Carbon2Algae Solutions - cultivation technologiesMenova Energy Inc. - cultivation technologiesOcean Nutrition Canada - biomass production and processingPOS Pilot Plant Corp. - biomass processing

    Collaborators

  • Phase I (Underway):(1) Collect and characterize algae strains native to Canada and the US that are

    adapted to growth in northern latitudes and can utilize industrial CO2 emissions(2) Conduct robust Geographic Information System (GIS), Techno-Economic (TE),

    and Life Cycle Analysis (LCA) modelling of commercial algae biofuel production in North America using measured environmental parameters and empirical data

    Canada / US joint project in algae biofuels

    A collaboration under the Clean Energy Dialogue between NBP Algal Biofuels Initiative, US-DOE - National Renewable Energy Laboratory (NREL), Sandia National Laboratories (SNL), and Pacific Northwest National Laboratory (PNNL)

    Phase II (Under Development):Deployment of a demonstration-scale algae cultivation system at an industrial CO2 emitter. Preference for deployment is NS, but require a CO2 partner

  • NRC Institute for Marine BiosciencesHalifax, Nova Scotia

    NRC IMB Marine Research StationKetch Harbour, Nova Scotia

    Current Activities Within the Algal Biofuels Project

  • NRCs Brite-Box PBRs250, 500, 1000 L

    Major infrastructure designed, acquired and commissioned

    NRC project team includes:8 Research Officers2 Research Associates15 Technical Officers2 Students

    Current Activities Within the Algal Biofuels Project

  • Current Activities Within the Algal Biofuels Project

    Microalgae harvested by centrifugationin kilogram quantities for lipid profilingand related analyses

    Biomass is provided to researchcollaborators

    Bio-Fence PBR at NRC-IMB Marine Research Station

  • Using our systems to:

    Determine yields and qualities of algae biomass and extracts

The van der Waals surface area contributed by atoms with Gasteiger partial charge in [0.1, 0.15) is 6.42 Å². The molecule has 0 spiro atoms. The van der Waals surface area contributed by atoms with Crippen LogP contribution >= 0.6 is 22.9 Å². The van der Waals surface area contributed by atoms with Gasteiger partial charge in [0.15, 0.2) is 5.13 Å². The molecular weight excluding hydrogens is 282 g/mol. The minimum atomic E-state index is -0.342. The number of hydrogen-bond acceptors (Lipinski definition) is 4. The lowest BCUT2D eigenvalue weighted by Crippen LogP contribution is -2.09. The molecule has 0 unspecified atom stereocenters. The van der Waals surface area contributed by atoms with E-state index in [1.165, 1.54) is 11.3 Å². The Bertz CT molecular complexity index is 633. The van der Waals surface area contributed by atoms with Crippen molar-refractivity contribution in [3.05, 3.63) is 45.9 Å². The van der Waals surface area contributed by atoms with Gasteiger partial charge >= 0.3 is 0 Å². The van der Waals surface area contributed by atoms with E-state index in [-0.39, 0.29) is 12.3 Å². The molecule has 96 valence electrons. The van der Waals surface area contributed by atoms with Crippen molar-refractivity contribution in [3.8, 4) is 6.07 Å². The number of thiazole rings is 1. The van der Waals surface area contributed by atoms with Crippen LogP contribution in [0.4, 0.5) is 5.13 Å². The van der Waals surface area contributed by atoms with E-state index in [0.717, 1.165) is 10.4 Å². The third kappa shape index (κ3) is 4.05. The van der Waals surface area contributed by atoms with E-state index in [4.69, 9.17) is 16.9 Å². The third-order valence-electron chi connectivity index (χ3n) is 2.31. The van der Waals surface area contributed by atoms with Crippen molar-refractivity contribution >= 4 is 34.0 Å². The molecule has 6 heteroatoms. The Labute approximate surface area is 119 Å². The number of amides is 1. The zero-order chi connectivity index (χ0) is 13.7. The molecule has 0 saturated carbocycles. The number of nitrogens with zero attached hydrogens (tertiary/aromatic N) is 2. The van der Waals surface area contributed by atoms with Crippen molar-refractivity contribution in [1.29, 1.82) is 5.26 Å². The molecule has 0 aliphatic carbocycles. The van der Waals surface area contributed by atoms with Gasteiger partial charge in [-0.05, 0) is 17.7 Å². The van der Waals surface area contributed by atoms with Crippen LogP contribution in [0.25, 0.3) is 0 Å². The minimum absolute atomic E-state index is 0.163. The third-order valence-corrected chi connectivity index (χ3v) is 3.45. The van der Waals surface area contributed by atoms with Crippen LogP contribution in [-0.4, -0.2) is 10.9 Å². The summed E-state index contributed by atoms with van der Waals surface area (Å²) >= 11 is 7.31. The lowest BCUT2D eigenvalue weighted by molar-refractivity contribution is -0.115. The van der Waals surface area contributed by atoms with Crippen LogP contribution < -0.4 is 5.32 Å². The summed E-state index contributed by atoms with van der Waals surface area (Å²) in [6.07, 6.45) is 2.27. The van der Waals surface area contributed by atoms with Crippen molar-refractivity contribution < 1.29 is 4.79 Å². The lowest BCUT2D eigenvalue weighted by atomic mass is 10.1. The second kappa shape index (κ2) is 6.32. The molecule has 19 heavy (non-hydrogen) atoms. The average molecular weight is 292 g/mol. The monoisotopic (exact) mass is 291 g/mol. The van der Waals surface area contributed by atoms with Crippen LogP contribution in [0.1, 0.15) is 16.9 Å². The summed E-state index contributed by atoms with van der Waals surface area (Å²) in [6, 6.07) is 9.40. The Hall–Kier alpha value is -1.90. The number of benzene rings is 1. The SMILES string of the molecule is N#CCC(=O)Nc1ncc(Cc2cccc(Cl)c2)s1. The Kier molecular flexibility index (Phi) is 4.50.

Evaluate potential for scalability of cultivation processes

    Determine Carbon and Energy balances for biomass-to-fuel conversions

    Generate empirical data needed to support the development of meaningful Life Cycle Analysis (LCA) and Techno-Economic (TE) assessments

    Current Activities Within the Algal Biofuels Project

  • Modified from: Trends in Biotechnology 2008 Vol. 26(3)

    Industrial CO2

    Sun Light

    NutraceuticalsTherapeutants

    Bioactive compounds

    Microalgae Biorefinery: Fuel Products and Non-fuel Co-products

    Liquid Biofuels

  • Key Contacts:

    Stephen OLeary (stephen.oleary@nrc-cnrc.gc.ca)Co-Lead Project DirectorResearch Officer, NRC Institute for Marine Biosciences

    Ed Hogan (ed.hogan@nrcan-rncan.gc.ca) Co-Lead Project DirectorBiomass Thermochemical Program Manager, CanmetENERGY, Natural Resources Canada

    Patrick McGinn (patrick.mcginn@nrc-cnrc.gc.ca)Scientific LeaderResearch Officer, NRC Institute for Marine Biosciences

    Leah Knickle (leah.knickle@nrc-cnrc.gc.ca)Project Manager, National Bioproducts Program

    AAFC-NRCan-NRC National Bioproducts ProgramTheme 4: Establishing a Canadian capacity to produce biofuels from marine algae

    NBPalgalbiofuels@nrc-cnrc.gc.ca

    Thank you for your attention